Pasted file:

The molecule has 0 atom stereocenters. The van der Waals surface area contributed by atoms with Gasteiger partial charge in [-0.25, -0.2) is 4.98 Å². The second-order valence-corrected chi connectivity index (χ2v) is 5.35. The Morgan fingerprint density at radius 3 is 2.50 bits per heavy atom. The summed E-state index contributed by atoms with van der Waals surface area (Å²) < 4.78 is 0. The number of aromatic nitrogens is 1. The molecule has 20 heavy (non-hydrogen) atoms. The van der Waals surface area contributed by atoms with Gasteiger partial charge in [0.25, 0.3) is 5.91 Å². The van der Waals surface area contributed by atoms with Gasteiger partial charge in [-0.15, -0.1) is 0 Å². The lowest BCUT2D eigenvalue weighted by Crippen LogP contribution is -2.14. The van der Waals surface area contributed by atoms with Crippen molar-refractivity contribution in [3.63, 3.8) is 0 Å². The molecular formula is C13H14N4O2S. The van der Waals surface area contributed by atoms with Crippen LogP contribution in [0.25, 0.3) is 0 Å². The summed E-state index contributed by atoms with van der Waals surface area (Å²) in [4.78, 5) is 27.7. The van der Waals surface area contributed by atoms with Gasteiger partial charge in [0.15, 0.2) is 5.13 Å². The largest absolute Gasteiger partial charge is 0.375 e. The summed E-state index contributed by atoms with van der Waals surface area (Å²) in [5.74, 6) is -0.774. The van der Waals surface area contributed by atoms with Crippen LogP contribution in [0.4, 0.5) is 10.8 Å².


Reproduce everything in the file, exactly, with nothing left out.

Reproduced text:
The molecule has 0 atom stereocenters. The van der Waals surface area contributed by atoms with Gasteiger partial charge in [-0.25, -0.2) is 4.98 Å². The second-order valence-corrected chi connectivity index (χ2v) is 5.35. The Morgan fingerprint density at radius 3 is 2.50 bits per heavy atom. The summed E-state index contributed by atoms with van der Waals surface area (Å²) < 4.78 is 0. The number of aromatic nitrogens is 1. The molecule has 20 heavy (non-hydrogen) atoms. The van der Waals surface area contributed by atoms with Gasteiger partial charge in [0.25, 0.3) is 5.91 Å². The van der Waals surface area contributed by atoms with Gasteiger partial charge in [-0.15, -0.1) is 0 Å². The lowest BCUT2D eigenvalue weighted by Crippen LogP contribution is -2.14. The van der Waals surface area contributed by atoms with Crippen molar-refractivity contribution in [3.63, 3.8) is 0 Å². The molecular formula is C13H14N4O2S. The van der Waals surface area contributed by atoms with Crippen LogP contribution in [0.25, 0.3) is 0 Å². The summed E-state index contributed by atoms with van der Waals surface area (Å²) in [4.78, 5) is 27.7. The van der Waals surface area contributed by atoms with Gasteiger partial charge in [0.15, 0.2) is 5.13 Å². The largest absolute Gasteiger partial charge is 0.375 e. The summed E-state index contributed by atoms with van der Waals surface area (Å²) in [5.74, 6) is -0.774. The van der Waals surface area contributed by atoms with Crippen LogP contribution in [0.4, 0.5) is 10.8 Å².